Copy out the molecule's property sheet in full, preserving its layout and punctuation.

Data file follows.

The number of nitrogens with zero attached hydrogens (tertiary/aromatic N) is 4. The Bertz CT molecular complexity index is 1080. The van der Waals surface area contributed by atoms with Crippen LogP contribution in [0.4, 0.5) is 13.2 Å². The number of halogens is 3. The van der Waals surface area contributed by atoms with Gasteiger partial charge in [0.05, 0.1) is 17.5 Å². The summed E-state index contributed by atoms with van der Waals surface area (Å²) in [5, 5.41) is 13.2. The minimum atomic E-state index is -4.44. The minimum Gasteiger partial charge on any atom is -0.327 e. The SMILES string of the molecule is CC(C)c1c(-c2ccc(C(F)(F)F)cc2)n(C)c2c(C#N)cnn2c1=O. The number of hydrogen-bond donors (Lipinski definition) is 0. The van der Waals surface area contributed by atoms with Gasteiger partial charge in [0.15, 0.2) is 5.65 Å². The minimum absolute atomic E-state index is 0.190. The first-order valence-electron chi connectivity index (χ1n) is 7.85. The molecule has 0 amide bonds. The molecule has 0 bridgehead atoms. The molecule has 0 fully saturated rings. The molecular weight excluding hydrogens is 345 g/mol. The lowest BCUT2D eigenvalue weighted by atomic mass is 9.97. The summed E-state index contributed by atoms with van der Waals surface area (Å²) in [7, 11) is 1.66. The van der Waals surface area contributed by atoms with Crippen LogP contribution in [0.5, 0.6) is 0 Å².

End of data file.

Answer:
The number of nitrogens with zero attached hydrogens (tertiary/aromatic N) is 4. The Bertz CT molecular complexity index is 1080. The van der Waals surface area contributed by atoms with Crippen LogP contribution in [0.4, 0.5) is 13.2 Å². The number of halogens is 3. The van der Waals surface area contributed by atoms with Gasteiger partial charge in [0.05, 0.1) is 17.5 Å². The summed E-state index contributed by atoms with van der Waals surface area (Å²) in [5, 5.41) is 13.2. The minimum atomic E-state index is -4.44. The minimum Gasteiger partial charge on any atom is -0.327 e. The SMILES string of the molecule is CC(C)c1c(-c2ccc(C(F)(F)F)cc2)n(C)c2c(C#N)cnn2c1=O. The number of hydrogen-bond donors (Lipinski definition) is 0. The van der Waals surface area contributed by atoms with Gasteiger partial charge in [0.15, 0.2) is 5.65 Å². The minimum absolute atomic E-state index is 0.190. The first-order valence-electron chi connectivity index (χ1n) is 7.85. The molecule has 0 amide bonds. The molecule has 0 bridgehead atoms. The molecule has 0 fully saturated rings. The molecular weight excluding hydrogens is 345 g/mol. The lowest BCUT2D eigenvalue weighted by atomic mass is 9.97. The summed E-state index contributed by atoms with van der Waals surface area (Å²) in [7, 11) is 1.66. The van der Waals surface area contributed by atoms with Crippen LogP contribution in [0.5, 0.6) is 0 Å².